Arts and Music at Wedgewood-Houston

War and Rumors of War at Seed Space

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One of my favorite exhibitions this year is currently on view at Seed Space, and the artist, Eric Dickson, will be present on Saturday night. I wrote some words about the exhibition for BURNAWAY, and I hope you’ll check out Dickson’s work! From my review:

War and Rumors of War is required viewing for anyone concerned about the policies that govern us, the wars fought in our names, and the ways we make sense of our present circumstances. Most of all, it helps to clarify what we should pay attention to and what we should ignore, for it challenges our political agency with advanced technological art-making that manages to somehow remain subtle and restrained.

Seed Space is located in the Track One building. Dickson will be there from 6-9 p.m. Saturday.

Impulse and the Anonymous Artist + Open Studios

I am not sure when or how I came to this understanding, but for a long time I have considered artists to populate the upper echelon of society, to be its most influential members, and to leave behind a testament of it that can inform generations to come. Much of what we know about the past and about other cultures is found through the work of artists. How much have we learned from artifacts discovered from ancient Mesopotamia? How many people know the extent of suppression of free speech in China because of Ai Wei Wei? What would the Great Depression look like without The Grapes of Wrath? You get the point.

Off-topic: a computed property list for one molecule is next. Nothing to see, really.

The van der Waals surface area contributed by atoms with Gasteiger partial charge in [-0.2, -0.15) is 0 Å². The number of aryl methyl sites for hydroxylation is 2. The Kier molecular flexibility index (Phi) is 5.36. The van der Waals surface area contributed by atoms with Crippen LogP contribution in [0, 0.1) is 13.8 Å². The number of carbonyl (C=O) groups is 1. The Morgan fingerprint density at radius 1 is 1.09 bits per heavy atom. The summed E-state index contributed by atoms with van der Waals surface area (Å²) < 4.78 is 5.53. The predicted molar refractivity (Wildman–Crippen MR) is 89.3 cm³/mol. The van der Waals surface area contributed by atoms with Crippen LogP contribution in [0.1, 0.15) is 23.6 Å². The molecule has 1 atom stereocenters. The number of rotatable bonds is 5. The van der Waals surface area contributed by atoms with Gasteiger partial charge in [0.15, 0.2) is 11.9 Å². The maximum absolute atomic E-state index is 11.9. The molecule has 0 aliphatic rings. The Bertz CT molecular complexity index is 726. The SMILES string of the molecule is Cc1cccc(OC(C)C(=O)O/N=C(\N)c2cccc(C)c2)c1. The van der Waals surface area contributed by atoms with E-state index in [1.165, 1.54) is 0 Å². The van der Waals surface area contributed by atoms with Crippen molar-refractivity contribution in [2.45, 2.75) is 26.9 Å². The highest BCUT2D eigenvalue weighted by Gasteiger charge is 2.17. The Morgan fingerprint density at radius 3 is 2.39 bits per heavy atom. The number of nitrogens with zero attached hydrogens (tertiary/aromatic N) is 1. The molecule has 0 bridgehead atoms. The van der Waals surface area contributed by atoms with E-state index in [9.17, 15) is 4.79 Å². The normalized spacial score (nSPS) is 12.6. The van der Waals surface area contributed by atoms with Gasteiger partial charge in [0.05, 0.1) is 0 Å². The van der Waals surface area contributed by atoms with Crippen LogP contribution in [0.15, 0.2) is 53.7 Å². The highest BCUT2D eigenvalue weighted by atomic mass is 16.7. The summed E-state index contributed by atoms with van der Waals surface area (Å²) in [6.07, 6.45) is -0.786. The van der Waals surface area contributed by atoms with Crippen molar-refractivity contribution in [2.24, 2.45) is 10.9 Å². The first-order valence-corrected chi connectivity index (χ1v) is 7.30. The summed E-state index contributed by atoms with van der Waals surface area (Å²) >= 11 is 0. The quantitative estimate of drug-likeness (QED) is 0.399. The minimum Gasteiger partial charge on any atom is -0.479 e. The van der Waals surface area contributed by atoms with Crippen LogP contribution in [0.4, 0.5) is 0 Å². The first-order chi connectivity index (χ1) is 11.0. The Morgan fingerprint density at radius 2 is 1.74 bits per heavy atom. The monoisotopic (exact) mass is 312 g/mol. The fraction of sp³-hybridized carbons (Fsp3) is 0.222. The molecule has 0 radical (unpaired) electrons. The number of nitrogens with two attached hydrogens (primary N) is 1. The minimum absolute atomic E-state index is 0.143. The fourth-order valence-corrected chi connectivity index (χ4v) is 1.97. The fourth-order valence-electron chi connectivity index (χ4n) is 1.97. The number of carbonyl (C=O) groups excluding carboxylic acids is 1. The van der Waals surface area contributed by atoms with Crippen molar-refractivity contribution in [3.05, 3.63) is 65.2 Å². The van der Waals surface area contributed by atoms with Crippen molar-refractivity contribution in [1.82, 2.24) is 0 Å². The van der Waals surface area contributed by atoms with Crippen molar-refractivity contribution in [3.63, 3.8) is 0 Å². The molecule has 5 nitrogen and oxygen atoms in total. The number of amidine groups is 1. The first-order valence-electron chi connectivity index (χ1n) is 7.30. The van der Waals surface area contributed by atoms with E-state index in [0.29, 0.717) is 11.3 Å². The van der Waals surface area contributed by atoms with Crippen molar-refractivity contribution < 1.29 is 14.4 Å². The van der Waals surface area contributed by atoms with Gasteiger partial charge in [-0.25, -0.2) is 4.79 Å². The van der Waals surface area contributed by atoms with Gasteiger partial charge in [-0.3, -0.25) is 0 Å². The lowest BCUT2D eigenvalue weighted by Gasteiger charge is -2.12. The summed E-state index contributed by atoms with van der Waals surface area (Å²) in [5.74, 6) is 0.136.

We are fascinated by artists, and we delight in discovering their kinks and eccentricities. To learn about the life and habits of an artist I admire is to gain a bit more understanding of her greatness; my own is both dwarfed and magnetized by the knowledge. Marina Abramović will fast for days, weeks, or months as part of a performance. Hemingway stood up at a podium and wrote in pencil on yellow legal pads, every day at 6:00 am. Nabokov planned his novels out on index cards before writing a word of manuscript.

"Impulse: Playing House as a Blank Artist" will be performed at Ground Floor Gallery and Studios Saturday, Dec. 6.

“Impulse: Playing House as a Blank Artist” will be performed at Ground Floor Gallery and Studios Saturday, Dec. 6.

And this is why I’ve been thinking all month about Impulse: Playing House as a Blank Artist, showing at Ground Floor Gallery. Created by Austin Hoke, Ziona Riley and Evelyn Walker, the installation opened in November and gallery owner Janet Decker Yanez has kept it up for another run this Saturday from 3 to 6. The piece decontextualizes the objects of the artist, blasting them apart so they can be re-examined. I read it as a study of the artist that mocks my own inclinations to put him or her on a pedestal above the rest of humanity. The objects could not be more mundane, the life that emerges more ordinary. The only thing that threw me was an overly vague installation statement, which seemed to obscure for the sake of obscuring. Where it should reveal more about the piece, it pulls it into art-speak pretense, which seems to be exactly the thing that installation is attempting to trump. Impulse collage